Tuesday, December 28, 2010

Should I use software to track my genealogy research?

Or am I fine with the papers in files?  Join us Saturday, January 22, 2011 at 10:30am for a presentation by John Wylie on the pros and cons of using genealogy software to track your family history research. Learn how to pick the software program that’s right for you. A professional genealogist since 1990, John Wyle serves the Texas State Genealogical Society as 1st VP, the Association of Professional Genealogists as national secretary (2006-2009) and the Grand Prairie Genealogical Society as past president and current library liaison. He is the founder of Gentech.

No pre-registration required.

Tuesday, December 21, 2010

Guide to County Records in the North Carolina State Archives/Holiday closings

If you have ancestors who lived in North Carolina you might want to take a look at our new source Guide to County Records in the North Carolina State Archives (12th revised ed.) It is a county-by-county information source for what records are available there including such items as tax and fiscal records, land records, court records, corporations and partnerships, and estate records in addition to the usual vital records we all look for. This source will be on our new items shelf this month and next month and then you can find it at R Gen 929.3756 NOR.

Holiday Hours: We are open today and tomorrow 10am-6pm. Then we are closed December 23-26 and will reopen Dec 27 for normal hours. Then we'll be closed again December 31 and January 1 and resume normal hours January 2, 2011.

Be sure you have your calendar marked for our program January 22 at 10:30am.

Merry Christmas everyone!

Tuesday, December 14, 2010

Early American Handwriting

You do not have to research too far into your family history before you are bound to run into handwritten documents. Reading the handwriting can be a real research headache. It's amazing how much the letters have changed through the years. Once you've figured out the letters and words then you have to know what they meant in the context of the time. One of the books we have in our collection to help you with this task is a book by Kip Sperry entitled Reading Early American Handwriting (copyright 1998. Published by Genealogical Publishing Co, Inc.). In this book Sperry notes "many of the colonial American handwriting styles passed through several phases, deriving principally from secretary hand and court hand used in Great Britain during the sixteenth and seventeenth centuries. Other influences were from the Italic hand and Latin script. Although some consistency may be seen on colonial American documents, handwriting styles varied in different parts of the country and for different time periods." Chapter titles include "guidelines for reading old documents, abbreviations and contractions, terms, numbers and Roman numerals, dates and calendar change", and a whole chapter on alphabets and handwriting styles. When you find a document you can't decipher, come check out this book and see if it will help you. It can be found at Gen 427.973 SPE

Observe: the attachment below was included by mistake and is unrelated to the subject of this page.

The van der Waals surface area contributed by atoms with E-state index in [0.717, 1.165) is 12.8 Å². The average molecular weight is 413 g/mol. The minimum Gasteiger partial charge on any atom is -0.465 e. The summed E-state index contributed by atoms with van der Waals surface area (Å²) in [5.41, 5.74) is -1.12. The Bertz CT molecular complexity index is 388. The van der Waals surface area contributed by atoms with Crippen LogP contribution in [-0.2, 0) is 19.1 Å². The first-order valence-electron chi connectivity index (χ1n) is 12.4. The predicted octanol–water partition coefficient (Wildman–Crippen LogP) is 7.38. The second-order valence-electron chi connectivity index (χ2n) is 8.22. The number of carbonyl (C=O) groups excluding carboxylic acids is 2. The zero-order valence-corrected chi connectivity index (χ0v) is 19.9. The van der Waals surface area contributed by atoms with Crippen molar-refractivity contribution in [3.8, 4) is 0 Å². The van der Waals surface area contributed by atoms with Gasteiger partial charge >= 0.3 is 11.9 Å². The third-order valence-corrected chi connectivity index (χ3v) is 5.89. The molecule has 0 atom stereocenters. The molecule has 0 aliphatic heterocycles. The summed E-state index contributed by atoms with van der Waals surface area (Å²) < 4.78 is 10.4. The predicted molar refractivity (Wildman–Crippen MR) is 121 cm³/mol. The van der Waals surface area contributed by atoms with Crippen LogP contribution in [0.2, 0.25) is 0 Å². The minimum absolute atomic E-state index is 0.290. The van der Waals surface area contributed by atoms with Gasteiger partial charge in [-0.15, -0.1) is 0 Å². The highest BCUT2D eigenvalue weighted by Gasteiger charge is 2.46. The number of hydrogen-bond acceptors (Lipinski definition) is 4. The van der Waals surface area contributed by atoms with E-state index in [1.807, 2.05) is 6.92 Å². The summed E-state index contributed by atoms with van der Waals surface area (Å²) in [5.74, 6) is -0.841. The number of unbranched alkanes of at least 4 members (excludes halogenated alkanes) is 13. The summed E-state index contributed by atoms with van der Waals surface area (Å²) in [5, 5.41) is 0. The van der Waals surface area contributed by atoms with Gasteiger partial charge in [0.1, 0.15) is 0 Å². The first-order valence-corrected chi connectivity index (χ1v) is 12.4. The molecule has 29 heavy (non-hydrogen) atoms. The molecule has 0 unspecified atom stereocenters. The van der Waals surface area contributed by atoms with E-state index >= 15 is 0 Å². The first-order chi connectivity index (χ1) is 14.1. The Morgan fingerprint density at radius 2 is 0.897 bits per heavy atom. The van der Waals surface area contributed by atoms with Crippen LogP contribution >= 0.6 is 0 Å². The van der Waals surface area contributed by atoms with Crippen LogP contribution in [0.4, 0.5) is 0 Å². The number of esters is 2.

Tuesday, December 7, 2010

Naturalizations of Foreign Protestants in the American and West Indian Colonies

In the early 1700s King George II of England issued an Act that allowed for those who had lived in the American or West Indian Colonies for at least 7 years, with some exceptions, to become naturalized citizens of England. The list was begun in the Colonies in 1740. Many of these individuals, of course, produced descendants who later became Americans. This book (title above) was first published in 1921. It "contains all the returns sent from the Colonies to the Lords Commissioners for Trade and Plantations in pursuance of  Act 13 George II." The lists continued until roughly 1765. The  individuals were naturalized in Jamaica, Maryland, Massachusetts, New York, Pennsylvania, South Carolina, and Virginia. The book has small type so bring your magnifying glass, but there's a nice 30 page index of names, as wells as state divisions within the book. You can find this new source on our new books shelf for the next couple of months and then at R Gen 929.373 NAT.